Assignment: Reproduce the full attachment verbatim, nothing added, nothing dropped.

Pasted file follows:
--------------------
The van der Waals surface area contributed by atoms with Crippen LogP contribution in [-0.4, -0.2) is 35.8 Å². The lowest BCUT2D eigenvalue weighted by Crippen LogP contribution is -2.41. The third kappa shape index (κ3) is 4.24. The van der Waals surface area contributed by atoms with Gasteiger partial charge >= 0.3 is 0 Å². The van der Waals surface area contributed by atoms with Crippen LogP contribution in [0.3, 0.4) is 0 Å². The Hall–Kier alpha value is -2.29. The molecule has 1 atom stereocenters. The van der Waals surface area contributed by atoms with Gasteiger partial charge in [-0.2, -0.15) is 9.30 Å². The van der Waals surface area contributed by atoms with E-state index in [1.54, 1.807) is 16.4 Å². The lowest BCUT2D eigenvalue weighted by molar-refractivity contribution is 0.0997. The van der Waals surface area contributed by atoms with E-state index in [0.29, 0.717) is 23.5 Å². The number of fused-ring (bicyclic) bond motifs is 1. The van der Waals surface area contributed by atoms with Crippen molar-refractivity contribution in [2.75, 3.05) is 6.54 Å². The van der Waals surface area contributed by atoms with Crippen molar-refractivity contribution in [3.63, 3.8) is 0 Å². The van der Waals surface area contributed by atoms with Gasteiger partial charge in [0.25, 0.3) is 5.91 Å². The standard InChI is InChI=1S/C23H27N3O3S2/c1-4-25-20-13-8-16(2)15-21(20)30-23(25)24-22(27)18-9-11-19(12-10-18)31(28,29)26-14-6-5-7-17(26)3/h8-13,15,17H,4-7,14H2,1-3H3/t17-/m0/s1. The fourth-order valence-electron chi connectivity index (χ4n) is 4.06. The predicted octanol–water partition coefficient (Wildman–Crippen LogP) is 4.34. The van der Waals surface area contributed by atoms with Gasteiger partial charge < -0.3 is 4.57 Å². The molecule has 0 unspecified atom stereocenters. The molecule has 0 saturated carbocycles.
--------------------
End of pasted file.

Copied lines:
The van der Waals surface area contributed by atoms with Crippen LogP contribution in [-0.4, -0.2) is 35.8 Å². The lowest BCUT2D eigenvalue weighted by Crippen LogP contribution is -2.41. The third kappa shape index (κ3) is 4.24. The van der Waals surface area contributed by atoms with Gasteiger partial charge >= 0.3 is 0 Å². The van der Waals surface area contributed by atoms with Crippen LogP contribution in [0.3, 0.4) is 0 Å². The Hall–Kier alpha value is -2.29. The molecule has 1 atom stereocenters. The van der Waals surface area contributed by atoms with Gasteiger partial charge in [-0.2, -0.15) is 9.30 Å². The van der Waals surface area contributed by atoms with E-state index in [1.54, 1.807) is 16.4 Å². The lowest BCUT2D eigenvalue weighted by molar-refractivity contribution is 0.0997. The van der Waals surface area contributed by atoms with E-state index in [0.29, 0.717) is 23.5 Å². The number of fused-ring (bicyclic) bond motifs is 1. The van der Waals surface area contributed by atoms with Crippen molar-refractivity contribution in [2.75, 3.05) is 6.54 Å². The van der Waals surface area contributed by atoms with Crippen molar-refractivity contribution in [3.63, 3.8) is 0 Å². The van der Waals surface area contributed by atoms with Gasteiger partial charge in [0.25, 0.3) is 5.91 Å². The standard InChI is InChI=1S/C23H27N3O3S2/c1-4-25-20-13-8-16(2)15-21(20)30-23(25)24-22(27)18-9-11-19(12-10-18)31(28,29)26-14-6-5-7-17(26)3/h8-13,15,17H,4-7,14H2,1-3H3/t17-/m0/s1. The fourth-order valence-electron chi connectivity index (χ4n) is 4.06. The predicted octanol–water partition coefficient (Wildman–Crippen LogP) is 4.34. The van der Waals surface area contributed by atoms with Gasteiger partial charge < -0.3 is 4.57 Å². The molecule has 0 unspecified atom stereocenters. The molecule has 0 saturated carbocycles.